By Scott Maker, senior vice president of Government Affairs
It is difficult not to be distracted by all the noise coming from Washington. Sometimes it seems as if you can’t turn on the TV, surf the net or open a newspaper without being bombarded by more evidence of the dysfunction in D.C. So while there is no doubt that the issues facing our country are critical, there is considerable doubt about how and when Congress will address them.
After Congress returns from its summer recess, it will need to confront some serious issues – the extension of the debt limit, reconciliation of the differing deficit reduction approaches proposed by the House and Senate, and possibly comprehensive tax reform, just to name a few. Moving forward on any of these matters will be extremely difficult, and, if it does happen, will likely not happen until the last possible moment.
As you know from our past columns, we closely follow developments in Washington in order to assess the potential impact of legislation and regulations to our industry and to our company. Currently on the top of our mind are the discussions occurring around tax reform. Although political barriers to meaningful reform are high, recently the dialogue has become more serious and focused.
One of the major implications of tax reform for our industry stems from the anticipated review of so-called tax expenditures, which are provisions in the tax code that provide tax breaks as a way to encourage certain behaviors, such as facilitating the delivery of financial protection products to employees at the workplace.
While there is no specific proposal at this time to eliminate the tax expenditure for employer-provided benefits, it is likely that the provision of the tax code that creates this expenditure will undergo the same level of scrutiny as other provisions with similar purposes. In light of that, efforts are under way at both the company and industry levels to ensure a readiness of response if and when specific proposals emerge.
It will be very important to convey the message that the employer-based distribution model is one of the most effective ways to provide affordable and essential benefits to workers, and that this tax expenditure serves an important policy objective that is important to both consumers and taxpayers.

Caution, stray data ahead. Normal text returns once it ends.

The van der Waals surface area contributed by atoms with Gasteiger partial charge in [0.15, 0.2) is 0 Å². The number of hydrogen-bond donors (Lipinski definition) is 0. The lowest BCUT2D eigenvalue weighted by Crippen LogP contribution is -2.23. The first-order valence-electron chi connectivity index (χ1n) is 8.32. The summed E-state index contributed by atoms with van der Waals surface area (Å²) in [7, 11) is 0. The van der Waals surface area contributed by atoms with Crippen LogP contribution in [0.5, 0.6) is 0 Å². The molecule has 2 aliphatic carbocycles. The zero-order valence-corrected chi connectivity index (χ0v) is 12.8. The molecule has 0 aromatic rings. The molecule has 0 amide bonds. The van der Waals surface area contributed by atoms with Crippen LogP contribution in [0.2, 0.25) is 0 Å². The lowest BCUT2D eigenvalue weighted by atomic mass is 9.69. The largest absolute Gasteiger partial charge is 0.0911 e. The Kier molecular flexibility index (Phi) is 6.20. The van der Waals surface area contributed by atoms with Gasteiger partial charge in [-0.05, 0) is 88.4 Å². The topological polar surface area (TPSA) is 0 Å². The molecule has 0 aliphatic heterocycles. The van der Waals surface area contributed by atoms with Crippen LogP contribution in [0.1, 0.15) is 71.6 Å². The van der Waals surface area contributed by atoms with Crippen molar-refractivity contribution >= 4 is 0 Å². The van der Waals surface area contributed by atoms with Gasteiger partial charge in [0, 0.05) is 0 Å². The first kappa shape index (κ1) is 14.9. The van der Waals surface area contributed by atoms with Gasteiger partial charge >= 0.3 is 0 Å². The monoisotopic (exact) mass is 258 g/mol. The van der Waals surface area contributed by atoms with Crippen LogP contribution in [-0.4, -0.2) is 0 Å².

Likewise, changes to entitlement programs are also potential components of reform efforts. The future solvency of Social Security is a big concern for Congress – particularly the Social Security Disability Insurance (SSDI) program which is expected to be depleted by 2016.
Conversations around SSDI reform pose both short-term and long-term challenges, but also may provide an important opportunity for our industry. One outcome of the debate over SSDI reform could be a better-informed public that more clearly understands the need for income protection and private disability insurance protection.
Despite the current political environment, we believe there are opportunities to advance our industry’s message about the value of – and necessity for – income protection benefits. The strain on government resources is more evident than ever, and the number of financially fragile families continues to grow as the economic environment remains uncertain. Yet nearly 70 percent of workers don’t have protection for their most valuable asset: their income.1 As an industry, we have a real opportunity to influence the dialogue and work with the public sector to find ways to make these benefits more accessible to working Americans.
As mentioned in last quarter’s column, we have had tremendous success in getting the attention of the Department of Labor and the President’s Advisory Council on Financial Capability. Each agency has made significant recommendations about the important role that both employers and the income protection industry can play in helping employees prepare for the financial consequences of illness and injury.
I encourage you to continue this positive momentum and share these important findings with your colleagues. Together, our voices are stronger – and can influence this crucial discussion.
We will keep you updated on all of our efforts. If you have any questions about these issues generally, or on Unum’s efforts regarding them, please feel free to contact Scott Maker in Unum’s Government Affairs department at firstname.lastname@example.org.
1Bureau of Labor Statistics, "National Compensation Survey: Employee Benefits in the United States," March 2012.